Network Defenders Have About a Week to Patch Flaw, Study Finds

Attacks against software vulnerabilities typically arrive 7.5 days after details of the flaw is disclosed, a study finds.

Exploit Window B

Software vulnerabilities are quickly exploited by cyber-criminals and online spies, typically giving defenders less than eight days to patch, according to a study of some 188 exploited software vulnerabilities by data analysis firm Recorded Future.

The study used automated data collection to gather information from the National Vulnerability Database, vulnerability reports, and software-update bulletins. Using this data set, the company identified 188 vulnerabilities used in attacks, which typically came 7.5 days after details of the issues were initially published.

The study gives some guidance to network defenders, Scott Donnelly, senior analyst with Recorded Future, told eWEEK.

“If you are looking at a critical patch for your system, you need to know how quickly it is being exploited,” he said. “You are never going to be able to mitigate all issues.”

Disclosing details of serious vulnerabilities often gives underground attackers—as well as legitimate penetration testers—enough information to take advantage of a software weakness. The most critical software vulnerabilities, such as the “Shellshock” flaw in Unix and Linux terminal shells, are often attacked within a day of detailed disclosure. By far the largest share of flaws were exploited within the first week.

Most flaws were reported in Java, Adobe Flash, Internet Explorer, other Adobe programs, Microsoft Office and Windows. Microsoft Office flaws tend to have the longest delay between disclosure and exploit, according to the report. Microsoft has added defensive software techniques, or mitigations, designed to make exploiting their software more difficult.

The Internet Explorer browser, the Windows operating system and Apple’s Mac OS X had the fastest turnaround time on exploitation. Vulnerabilities in such software are often considered to be very valuable to attackers and attract a great deal of research following disclosure.

In general, attackers exploited proprietary software in 6.5 days, but open-source software actually had a similar delay, 9.5 days, between disclosure and exploitation.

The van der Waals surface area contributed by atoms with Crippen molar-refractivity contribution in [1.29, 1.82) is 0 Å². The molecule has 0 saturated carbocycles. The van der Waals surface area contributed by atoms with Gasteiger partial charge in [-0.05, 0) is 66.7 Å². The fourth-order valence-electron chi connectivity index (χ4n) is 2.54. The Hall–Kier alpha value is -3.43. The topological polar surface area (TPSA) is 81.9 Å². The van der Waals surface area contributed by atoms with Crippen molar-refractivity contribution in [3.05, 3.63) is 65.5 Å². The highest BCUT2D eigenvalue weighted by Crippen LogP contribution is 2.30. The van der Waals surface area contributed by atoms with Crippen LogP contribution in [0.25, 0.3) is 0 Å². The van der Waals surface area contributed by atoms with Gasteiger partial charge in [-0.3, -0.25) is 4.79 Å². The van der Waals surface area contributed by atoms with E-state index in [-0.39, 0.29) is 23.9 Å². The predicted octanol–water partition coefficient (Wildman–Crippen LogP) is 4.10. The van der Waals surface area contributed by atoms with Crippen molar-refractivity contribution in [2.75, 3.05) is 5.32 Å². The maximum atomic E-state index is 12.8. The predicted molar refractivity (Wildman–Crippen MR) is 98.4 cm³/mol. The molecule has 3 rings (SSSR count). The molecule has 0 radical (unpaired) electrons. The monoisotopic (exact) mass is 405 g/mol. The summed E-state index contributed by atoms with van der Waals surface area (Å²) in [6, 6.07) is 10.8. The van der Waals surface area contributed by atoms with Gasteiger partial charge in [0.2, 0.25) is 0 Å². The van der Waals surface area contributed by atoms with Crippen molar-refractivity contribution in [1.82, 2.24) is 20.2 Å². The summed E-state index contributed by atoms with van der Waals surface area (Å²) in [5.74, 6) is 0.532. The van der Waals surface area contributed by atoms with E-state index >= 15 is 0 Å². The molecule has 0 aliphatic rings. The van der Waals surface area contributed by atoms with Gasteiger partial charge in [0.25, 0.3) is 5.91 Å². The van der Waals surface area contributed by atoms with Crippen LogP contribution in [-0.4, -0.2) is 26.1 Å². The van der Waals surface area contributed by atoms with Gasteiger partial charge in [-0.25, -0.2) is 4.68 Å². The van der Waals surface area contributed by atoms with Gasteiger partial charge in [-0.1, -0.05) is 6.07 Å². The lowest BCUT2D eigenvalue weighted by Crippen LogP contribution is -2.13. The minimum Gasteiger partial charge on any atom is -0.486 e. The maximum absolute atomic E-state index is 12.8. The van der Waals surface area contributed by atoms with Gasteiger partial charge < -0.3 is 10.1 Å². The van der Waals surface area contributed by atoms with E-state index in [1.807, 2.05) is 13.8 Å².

The starkest divide between open-source and closed-source software was in the delay between exploitation of previously unknown software vulnerabilities, so-called “zero-day” flaws. More than 52 days passed on average between the date when attackers began exploiting a zero-day vulnerability in open-source software and the date when the flaw was disclosed. Proprietary software had a delay between exploitation and disclosure of about 25 days.

“Open-source exploit festers a bit longer, according to this data," which is an interesting development, Christopher Ahlberg, co-founder and CEO of Recorded Future. “Whereas, the post disclosure attacks have a small difference.”

Microsoft’s own analysis has found that zero-day exploits remain fairly constant from year to year, while the number of exploits that are published after the company discloses a vulnerability has gone down dramatically. In 2013, only seven exploits were created for flaws fixed by Microsoft in its monthly updates, down from 53 in 2010.

Other research has shown that the disclosure of zero-day exploits leads to quickly escalating attacks—by as much as a factor of 100,000, according to a 2012 academic paper. Cyber-criminals frequently reverse engineer such attacks and include them in easy-to-use exploit kits that can create sophisticated malware.

Robert Lemos

Robert Lemos

Robert Lemos is an award-winning freelance journalist who has covered information security, cybercrime and technology's impact on society for almost two decades. A former research engineer, he's...